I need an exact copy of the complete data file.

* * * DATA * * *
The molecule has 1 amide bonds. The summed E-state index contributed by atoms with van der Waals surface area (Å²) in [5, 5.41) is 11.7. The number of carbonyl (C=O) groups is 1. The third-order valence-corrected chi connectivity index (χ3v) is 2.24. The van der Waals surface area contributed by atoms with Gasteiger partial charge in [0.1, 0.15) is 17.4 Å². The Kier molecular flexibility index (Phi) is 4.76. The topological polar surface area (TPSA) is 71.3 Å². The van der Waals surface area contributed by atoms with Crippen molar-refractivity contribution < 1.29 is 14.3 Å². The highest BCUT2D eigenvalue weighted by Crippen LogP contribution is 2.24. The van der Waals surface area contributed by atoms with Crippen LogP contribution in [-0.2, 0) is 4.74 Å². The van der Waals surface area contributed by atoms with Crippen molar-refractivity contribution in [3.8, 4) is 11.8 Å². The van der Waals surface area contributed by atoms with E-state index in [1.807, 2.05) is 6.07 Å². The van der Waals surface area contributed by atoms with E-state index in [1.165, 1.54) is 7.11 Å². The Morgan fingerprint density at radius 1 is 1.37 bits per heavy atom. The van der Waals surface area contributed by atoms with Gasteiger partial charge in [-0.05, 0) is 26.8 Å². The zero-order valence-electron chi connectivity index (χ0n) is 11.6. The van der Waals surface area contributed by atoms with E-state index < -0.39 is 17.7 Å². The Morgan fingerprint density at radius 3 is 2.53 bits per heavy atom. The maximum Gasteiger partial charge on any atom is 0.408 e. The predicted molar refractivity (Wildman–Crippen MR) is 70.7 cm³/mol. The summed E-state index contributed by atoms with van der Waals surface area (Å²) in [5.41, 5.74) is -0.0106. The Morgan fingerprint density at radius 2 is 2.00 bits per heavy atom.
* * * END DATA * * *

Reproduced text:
The molecule has 1 amide bonds. The summed E-state index contributed by atoms with van der Waals surface area (Å²) in [5, 5.41) is 11.7. The number of carbonyl (C=O) groups is 1. The third-order valence-corrected chi connectivity index (χ3v) is 2.24. The van der Waals surface area contributed by atoms with Gasteiger partial charge in [0.1, 0.15) is 17.4 Å². The Kier molecular flexibility index (Phi) is 4.76. The topological polar surface area (TPSA) is 71.3 Å². The van der Waals surface area contributed by atoms with Crippen molar-refractivity contribution < 1.29 is 14.3 Å². The highest BCUT2D eigenvalue weighted by Crippen LogP contribution is 2.24. The van der Waals surface area contributed by atoms with Crippen LogP contribution in [-0.2, 0) is 4.74 Å². The van der Waals surface area contributed by atoms with Crippen molar-refractivity contribution in [3.8, 4) is 11.8 Å². The van der Waals surface area contributed by atoms with E-state index in [1.807, 2.05) is 6.07 Å². The van der Waals surface area contributed by atoms with E-state index in [1.165, 1.54) is 7.11 Å². The Morgan fingerprint density at radius 1 is 1.37 bits per heavy atom. The van der Waals surface area contributed by atoms with Gasteiger partial charge in [-0.05, 0) is 26.8 Å². The zero-order valence-electron chi connectivity index (χ0n) is 11.6. The van der Waals surface area contributed by atoms with E-state index < -0.39 is 17.7 Å². The Morgan fingerprint density at radius 3 is 2.53 bits per heavy atom. The maximum Gasteiger partial charge on any atom is 0.408 e. The predicted molar refractivity (Wildman–Crippen MR) is 70.7 cm³/mol. The summed E-state index contributed by atoms with van der Waals surface area (Å²) in [5.41, 5.74) is -0.0106. The Morgan fingerprint density at radius 2 is 2.00 bits per heavy atom.